"Your PPF investment will give you low but guaranteed returns. So, there is no point in going for debt-oriented Ulips. It makes more sense to opt for equities to maximise the overall returns," says Divya. Financial planners say you must take into account all your holdings and look at them as one big kitty and then decide the asset allocation in the Ulip portfolio so that it jells with the overall financial plan.
: Choose the best Ulip to invest in
While asset allocation is a critical decision, whether for the Ulip portfolio or overall financial planning, there is no standard solution. Every investor has his unique requirements and the equity-debt mix should be based on that. Remember that it's a continuous process which requires re-evaluation and adjustment from time to time.Does Switching Affect the Cover?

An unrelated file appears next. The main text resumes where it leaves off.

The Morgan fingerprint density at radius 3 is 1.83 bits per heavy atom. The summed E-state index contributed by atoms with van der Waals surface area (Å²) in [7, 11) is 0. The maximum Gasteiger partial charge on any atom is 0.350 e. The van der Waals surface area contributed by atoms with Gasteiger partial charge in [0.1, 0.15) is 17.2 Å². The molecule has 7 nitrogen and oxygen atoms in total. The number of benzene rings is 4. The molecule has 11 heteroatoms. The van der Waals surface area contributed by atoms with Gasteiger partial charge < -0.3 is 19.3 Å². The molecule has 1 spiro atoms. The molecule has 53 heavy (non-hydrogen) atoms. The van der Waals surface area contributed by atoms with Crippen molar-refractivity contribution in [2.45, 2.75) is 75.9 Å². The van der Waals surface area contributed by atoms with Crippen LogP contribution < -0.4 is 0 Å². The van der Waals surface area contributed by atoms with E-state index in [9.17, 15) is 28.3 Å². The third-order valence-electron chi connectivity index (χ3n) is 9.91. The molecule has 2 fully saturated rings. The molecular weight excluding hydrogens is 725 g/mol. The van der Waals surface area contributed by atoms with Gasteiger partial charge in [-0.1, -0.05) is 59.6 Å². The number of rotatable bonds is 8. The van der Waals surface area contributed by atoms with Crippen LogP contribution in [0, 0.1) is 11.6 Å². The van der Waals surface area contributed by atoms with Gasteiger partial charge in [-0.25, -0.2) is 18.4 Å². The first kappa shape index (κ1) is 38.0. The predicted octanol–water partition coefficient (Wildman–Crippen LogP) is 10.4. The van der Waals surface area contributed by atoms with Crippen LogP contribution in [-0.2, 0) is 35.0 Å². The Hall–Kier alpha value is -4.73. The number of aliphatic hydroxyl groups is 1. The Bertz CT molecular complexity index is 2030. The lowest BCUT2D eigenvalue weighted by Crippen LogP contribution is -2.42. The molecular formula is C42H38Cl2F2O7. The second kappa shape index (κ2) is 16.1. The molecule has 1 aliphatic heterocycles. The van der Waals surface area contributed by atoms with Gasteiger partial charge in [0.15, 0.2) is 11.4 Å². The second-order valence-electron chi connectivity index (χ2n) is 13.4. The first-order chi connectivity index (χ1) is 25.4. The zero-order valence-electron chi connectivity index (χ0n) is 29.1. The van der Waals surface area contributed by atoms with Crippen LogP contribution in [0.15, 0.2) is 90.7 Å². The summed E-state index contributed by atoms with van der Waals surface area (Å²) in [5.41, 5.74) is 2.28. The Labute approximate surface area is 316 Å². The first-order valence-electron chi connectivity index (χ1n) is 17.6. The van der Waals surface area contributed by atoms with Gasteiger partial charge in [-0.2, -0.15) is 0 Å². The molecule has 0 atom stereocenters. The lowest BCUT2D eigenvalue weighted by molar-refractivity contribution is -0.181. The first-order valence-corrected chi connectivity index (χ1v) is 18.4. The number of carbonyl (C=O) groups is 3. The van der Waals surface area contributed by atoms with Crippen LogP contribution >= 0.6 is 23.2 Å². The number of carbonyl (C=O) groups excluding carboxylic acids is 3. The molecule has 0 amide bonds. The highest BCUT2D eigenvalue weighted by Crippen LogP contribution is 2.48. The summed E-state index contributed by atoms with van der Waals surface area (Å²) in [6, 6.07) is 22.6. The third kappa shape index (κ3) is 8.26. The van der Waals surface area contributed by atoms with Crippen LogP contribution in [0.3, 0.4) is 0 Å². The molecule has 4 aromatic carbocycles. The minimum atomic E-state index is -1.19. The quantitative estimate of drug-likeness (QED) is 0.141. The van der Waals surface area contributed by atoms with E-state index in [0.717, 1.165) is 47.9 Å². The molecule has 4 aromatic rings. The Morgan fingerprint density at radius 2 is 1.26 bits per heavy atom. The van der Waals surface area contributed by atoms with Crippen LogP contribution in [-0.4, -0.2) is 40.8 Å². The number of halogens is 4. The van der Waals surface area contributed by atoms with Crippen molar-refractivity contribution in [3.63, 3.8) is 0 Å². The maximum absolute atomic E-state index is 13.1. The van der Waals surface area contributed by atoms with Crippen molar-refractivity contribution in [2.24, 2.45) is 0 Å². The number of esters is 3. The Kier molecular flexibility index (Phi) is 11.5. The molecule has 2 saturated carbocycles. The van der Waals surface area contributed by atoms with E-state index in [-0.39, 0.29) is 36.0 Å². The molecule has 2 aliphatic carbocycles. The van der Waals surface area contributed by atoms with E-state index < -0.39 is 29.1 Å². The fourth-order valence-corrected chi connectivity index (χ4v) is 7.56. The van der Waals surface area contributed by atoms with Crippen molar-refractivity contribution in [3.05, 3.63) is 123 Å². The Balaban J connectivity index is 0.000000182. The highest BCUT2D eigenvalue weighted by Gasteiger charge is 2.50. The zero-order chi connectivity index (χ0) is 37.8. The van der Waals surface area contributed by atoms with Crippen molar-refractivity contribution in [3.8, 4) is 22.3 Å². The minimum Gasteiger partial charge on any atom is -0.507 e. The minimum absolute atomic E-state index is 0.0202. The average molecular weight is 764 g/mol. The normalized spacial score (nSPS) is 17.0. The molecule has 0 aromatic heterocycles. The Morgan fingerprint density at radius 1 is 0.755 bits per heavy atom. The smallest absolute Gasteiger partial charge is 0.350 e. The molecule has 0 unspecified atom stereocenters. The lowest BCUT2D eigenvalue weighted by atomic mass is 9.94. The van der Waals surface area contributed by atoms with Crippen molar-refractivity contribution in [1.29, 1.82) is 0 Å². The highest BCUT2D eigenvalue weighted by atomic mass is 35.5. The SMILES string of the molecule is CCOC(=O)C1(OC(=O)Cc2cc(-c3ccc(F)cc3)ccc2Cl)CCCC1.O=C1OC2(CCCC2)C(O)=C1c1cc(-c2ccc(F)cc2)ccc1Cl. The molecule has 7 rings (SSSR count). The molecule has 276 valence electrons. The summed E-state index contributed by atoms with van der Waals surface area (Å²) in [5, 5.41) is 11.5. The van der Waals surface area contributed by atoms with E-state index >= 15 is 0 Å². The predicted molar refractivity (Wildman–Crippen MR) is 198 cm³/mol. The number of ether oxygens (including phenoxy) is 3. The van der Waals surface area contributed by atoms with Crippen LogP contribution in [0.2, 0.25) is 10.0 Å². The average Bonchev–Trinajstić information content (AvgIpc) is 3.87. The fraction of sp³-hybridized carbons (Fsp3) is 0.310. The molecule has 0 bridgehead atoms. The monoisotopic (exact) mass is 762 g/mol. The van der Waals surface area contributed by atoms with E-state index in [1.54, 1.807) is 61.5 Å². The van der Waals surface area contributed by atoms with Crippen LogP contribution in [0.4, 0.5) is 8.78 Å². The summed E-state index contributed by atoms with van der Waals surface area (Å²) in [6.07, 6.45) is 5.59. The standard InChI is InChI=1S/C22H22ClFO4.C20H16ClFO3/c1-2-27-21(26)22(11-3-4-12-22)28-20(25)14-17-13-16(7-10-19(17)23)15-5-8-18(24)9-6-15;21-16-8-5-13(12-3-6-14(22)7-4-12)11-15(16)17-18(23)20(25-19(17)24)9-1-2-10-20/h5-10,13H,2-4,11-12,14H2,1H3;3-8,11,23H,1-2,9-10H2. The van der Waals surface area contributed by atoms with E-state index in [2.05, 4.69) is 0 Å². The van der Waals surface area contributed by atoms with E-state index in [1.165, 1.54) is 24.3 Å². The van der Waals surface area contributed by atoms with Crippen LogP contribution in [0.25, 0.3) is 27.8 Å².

Ulips are a combination of investment and insurance. So, does making changes in the investment part affect your insurance coverage? The answer will depend on the type of product you have bought. Some Ulips offer the sum assured or the fund value, whichever is higher, as death benefit, while others keep investment and insurance portfolios separate.
Hence, in the first type, mortality charges are calculated as the difference between the sum assured and the fund value, whereas in the second type, the mortality charge is on the entire sum assured for the term of the policy.